US spies had info on India’s nuclear missiles years before launch – NSA leaks
The NSA may have known about India’s nuclear-capable Sagarika and Dhanush missiles as early as 2005, newly released documents from the trove obtained by whistleblower Edward Snowden reveal.
US spies also likely possessed “significant intelligence” about the bombs in service in India during that period.
Those revelations come from the batch of 294 articles published by The Intercept last week, and traced back to the from National Security Agency’s Signal Intelligence Directorate internal newsletter, SIDtoday.
The papers were part of the trove of documents that was handed over to journalists by NSA whistleblower Edward Snowden in 2013, in one of the largest leaks ever of US intelligence data.
One of the freshly released documents, titled “New collection access yields ‘spectacular’ intel,” has revealed US spying activities against India carried out by NSA sites abroad. It states that an NSA facility in Australia, codenamed RAINFALL, “had successfully geolocated signals of a suspected Indian nuclear weapons storage facility” in October 2004.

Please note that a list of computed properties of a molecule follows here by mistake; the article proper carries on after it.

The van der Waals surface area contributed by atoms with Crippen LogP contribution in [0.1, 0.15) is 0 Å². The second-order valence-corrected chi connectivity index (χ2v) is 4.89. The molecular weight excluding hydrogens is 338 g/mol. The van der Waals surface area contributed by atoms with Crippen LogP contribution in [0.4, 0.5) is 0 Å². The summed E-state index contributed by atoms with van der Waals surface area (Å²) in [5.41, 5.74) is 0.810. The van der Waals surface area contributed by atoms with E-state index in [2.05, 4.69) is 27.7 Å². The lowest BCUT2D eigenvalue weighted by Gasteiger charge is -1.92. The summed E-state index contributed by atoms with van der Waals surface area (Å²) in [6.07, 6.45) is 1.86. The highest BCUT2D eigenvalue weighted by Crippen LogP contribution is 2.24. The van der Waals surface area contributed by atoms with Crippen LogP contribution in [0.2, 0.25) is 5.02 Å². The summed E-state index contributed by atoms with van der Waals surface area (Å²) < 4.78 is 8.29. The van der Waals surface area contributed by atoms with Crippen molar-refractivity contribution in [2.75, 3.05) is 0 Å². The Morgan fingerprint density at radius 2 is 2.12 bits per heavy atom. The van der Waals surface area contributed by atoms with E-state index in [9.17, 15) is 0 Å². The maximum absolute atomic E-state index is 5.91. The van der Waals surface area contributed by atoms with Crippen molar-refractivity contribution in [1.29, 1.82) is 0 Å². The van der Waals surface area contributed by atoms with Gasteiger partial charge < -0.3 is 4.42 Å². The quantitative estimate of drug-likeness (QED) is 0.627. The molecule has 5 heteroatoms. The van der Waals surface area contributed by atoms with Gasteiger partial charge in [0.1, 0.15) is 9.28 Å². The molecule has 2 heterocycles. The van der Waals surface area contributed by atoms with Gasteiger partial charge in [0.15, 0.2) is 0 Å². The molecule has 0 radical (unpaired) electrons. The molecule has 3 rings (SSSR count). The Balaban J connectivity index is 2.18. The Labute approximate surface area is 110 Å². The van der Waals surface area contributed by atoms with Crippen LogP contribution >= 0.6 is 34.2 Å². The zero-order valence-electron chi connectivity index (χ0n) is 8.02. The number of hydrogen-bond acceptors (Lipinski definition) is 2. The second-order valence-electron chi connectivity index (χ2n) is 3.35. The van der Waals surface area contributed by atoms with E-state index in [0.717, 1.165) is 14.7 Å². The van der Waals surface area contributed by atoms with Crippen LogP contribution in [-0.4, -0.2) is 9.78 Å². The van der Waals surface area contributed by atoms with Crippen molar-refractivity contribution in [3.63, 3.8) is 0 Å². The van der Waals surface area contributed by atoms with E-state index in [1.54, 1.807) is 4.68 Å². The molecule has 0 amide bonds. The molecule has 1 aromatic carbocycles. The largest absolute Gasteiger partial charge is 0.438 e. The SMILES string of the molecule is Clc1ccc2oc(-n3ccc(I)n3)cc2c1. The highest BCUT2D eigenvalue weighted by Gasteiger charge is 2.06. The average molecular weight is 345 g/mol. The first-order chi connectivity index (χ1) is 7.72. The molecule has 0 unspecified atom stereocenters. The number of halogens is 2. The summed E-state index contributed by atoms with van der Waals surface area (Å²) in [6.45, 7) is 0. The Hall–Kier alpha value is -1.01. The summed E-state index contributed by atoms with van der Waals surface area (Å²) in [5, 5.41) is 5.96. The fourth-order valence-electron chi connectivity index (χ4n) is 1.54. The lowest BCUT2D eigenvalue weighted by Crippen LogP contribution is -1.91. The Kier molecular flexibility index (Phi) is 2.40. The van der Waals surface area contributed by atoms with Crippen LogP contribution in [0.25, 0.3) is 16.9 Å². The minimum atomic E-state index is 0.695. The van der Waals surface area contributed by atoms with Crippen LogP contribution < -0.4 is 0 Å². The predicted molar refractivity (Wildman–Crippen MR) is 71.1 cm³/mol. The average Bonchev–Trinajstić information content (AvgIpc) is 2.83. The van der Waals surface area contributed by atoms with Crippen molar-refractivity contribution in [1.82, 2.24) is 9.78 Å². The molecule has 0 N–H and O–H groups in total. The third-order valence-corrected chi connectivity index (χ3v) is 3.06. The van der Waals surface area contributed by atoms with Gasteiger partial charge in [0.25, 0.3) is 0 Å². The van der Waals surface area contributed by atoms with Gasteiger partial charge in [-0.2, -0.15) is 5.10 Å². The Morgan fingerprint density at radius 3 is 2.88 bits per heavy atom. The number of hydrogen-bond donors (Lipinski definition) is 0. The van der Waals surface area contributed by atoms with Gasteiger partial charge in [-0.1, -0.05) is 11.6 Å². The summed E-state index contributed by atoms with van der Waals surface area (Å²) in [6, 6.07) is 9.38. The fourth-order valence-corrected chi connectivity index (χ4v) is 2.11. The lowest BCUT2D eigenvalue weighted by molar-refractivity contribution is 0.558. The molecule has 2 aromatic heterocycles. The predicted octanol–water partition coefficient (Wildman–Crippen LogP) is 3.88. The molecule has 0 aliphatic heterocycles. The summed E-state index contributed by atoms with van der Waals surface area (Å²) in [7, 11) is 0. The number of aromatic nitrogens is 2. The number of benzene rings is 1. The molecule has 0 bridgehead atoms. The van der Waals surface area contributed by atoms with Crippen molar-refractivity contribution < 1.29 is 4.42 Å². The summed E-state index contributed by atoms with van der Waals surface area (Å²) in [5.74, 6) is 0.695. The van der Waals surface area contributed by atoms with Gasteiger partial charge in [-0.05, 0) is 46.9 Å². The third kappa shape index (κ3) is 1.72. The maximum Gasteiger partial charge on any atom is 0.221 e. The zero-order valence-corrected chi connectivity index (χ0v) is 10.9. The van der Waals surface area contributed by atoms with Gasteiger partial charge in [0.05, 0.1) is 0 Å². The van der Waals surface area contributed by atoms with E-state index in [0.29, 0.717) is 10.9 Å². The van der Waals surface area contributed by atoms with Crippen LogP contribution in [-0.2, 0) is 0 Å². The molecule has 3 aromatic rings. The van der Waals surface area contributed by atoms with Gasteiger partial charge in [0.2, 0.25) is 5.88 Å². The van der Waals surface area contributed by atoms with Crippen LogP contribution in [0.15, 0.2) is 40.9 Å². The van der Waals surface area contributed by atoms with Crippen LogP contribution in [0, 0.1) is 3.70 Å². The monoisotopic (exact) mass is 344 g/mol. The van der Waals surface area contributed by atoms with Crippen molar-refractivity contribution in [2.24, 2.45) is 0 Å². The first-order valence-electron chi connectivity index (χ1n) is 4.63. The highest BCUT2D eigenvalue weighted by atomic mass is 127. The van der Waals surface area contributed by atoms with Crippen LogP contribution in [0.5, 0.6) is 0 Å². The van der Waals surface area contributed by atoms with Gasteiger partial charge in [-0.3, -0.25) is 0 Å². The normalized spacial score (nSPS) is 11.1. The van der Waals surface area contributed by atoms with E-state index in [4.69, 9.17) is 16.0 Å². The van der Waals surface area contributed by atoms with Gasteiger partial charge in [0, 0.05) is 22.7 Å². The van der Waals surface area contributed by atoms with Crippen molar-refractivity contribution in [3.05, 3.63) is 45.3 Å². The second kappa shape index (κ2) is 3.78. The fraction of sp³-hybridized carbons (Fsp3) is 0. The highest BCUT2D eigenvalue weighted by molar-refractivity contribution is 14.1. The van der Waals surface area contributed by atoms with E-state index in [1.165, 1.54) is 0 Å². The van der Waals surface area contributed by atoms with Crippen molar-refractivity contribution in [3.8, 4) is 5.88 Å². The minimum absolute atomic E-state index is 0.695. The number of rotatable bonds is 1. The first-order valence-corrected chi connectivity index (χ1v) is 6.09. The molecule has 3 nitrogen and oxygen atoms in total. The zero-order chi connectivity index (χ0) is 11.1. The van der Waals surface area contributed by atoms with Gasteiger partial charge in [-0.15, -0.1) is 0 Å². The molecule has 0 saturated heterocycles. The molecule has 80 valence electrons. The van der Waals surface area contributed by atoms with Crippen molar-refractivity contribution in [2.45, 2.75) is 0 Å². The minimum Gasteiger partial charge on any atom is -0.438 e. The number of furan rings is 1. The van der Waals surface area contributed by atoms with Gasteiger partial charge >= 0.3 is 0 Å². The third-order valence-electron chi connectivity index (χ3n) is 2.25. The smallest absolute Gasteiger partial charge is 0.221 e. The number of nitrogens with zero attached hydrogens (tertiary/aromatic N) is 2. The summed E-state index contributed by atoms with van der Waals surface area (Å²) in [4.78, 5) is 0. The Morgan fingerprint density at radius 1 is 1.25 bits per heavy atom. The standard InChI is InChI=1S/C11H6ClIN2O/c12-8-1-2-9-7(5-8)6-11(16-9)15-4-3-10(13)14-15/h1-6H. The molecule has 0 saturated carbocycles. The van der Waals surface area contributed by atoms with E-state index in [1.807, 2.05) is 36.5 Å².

A Thailand-based “Foreign Satellite collection facility” codenamed LEMONWOOD then collaborated with NSA’s Unidentified Signal and Protocol Analysis Branch at NSA in “isolating these signals” and confirming their relation to the Indian nuclear weaponry. Additional equipment was than deployed to LEMONWOOD to “expand the modest collection.”
“Immediately after fielding this equipment, collection of this new network began to provide what is being called ‘spectacular’ activity,” the document said.
According to the Intercept, this activity eventually allowed the US to obtain data about the Sagarika and Dhanush nuclear-capable missiles, years before they were test-fired by the Indian military.
Sagarika, a submarine-launched ballistic missile, has been in development since the 1990s. It was first successfully tested in 2008. The missile can be launched from both ground launchers and from underwater, and can carry a payload of up to 500 kilograms for a distance of up to 700 kilometers.
Dhanush, a sea-launched short-range ballistic missile, can carry the same payload of 500 kilograms up to a distance of 250 kilometers. It was first successfully test-fired in 2016, more than a decade after the NSA obtained information about the project.
According to the SIDtoday article cited by the Intercept, the NSA had also obtained information “on India’s possession of two different types of airdropped bombs.”
The first one was described in the paper as a “very large Fuel Air Explosive,” while the other one may have belonged to a “new generation of airdropped nuclear weapons.”